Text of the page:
Cyber Warfare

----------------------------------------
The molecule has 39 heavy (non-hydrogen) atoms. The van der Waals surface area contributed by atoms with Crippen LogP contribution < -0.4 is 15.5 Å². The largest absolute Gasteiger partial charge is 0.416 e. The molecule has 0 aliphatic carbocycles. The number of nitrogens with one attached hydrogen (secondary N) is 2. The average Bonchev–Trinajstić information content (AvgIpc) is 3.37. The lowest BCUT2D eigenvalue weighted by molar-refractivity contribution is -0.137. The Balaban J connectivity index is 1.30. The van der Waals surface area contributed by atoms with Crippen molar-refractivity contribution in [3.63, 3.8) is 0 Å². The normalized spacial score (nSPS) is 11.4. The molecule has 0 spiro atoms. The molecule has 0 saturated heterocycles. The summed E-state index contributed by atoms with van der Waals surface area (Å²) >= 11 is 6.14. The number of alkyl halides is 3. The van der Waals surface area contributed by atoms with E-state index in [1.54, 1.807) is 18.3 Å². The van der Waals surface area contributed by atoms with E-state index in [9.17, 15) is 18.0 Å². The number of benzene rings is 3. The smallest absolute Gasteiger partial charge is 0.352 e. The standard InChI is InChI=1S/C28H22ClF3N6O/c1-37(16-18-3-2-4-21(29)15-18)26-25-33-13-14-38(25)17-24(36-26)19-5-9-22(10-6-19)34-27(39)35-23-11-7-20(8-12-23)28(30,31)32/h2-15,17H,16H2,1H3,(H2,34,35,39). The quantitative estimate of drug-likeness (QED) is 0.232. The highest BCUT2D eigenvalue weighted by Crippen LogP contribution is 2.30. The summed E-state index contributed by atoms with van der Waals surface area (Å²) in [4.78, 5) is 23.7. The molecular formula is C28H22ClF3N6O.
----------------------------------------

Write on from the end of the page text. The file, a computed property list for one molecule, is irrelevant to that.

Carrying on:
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Throughout history, mankind has waged war, seeking to further national agendas in an ever-changing international game of power. From the sword battles of the past to the unmanned drone strikes of today, this game of power is constantly driven to shift and evolve by technology. The development of armoured vehicles, aircraft, ships and the use of electronics and telecommunications have all expanded the battle space and introduced new and innovative ways to gain an advantage over opponents. Just as the technological innovation of flight triggered a race to dominate the skies, the emergence of cyberspace has opened up new strategic possibilities and threats, causing a scramble to secure a dominant position inside of it. Increasing media coverage of cyber warfare has only served to heighten public awareness that cyberspace is becoming an arena of warfare. Governments, too, are fully aware of the need to take action in response to threats from cyberspace. Conflict and war in any form has the potential to touch every person, whether as a combatant, relative of a combatant, civilian, business entity or nation state. Cyberwar refers to conducting, and preparing to conduct, military operations according to information-related principles. It means disrupting if not destroying the information and communications systems, broadly defined to include even military culture, on which an adversary relies in order to know itself: who it is, where it is, what it can do when, why it is fighting, which threats to counter first. Cyber warfare can be a conflict between states, but it could also involve non-state actors in various ways. In cyber warfare it is extremely difficult to direct precise and proportionate force; the target could be military, industrial or civilian or it could be a server room that hosts a wide variety of clients, with only one among them the intended target.

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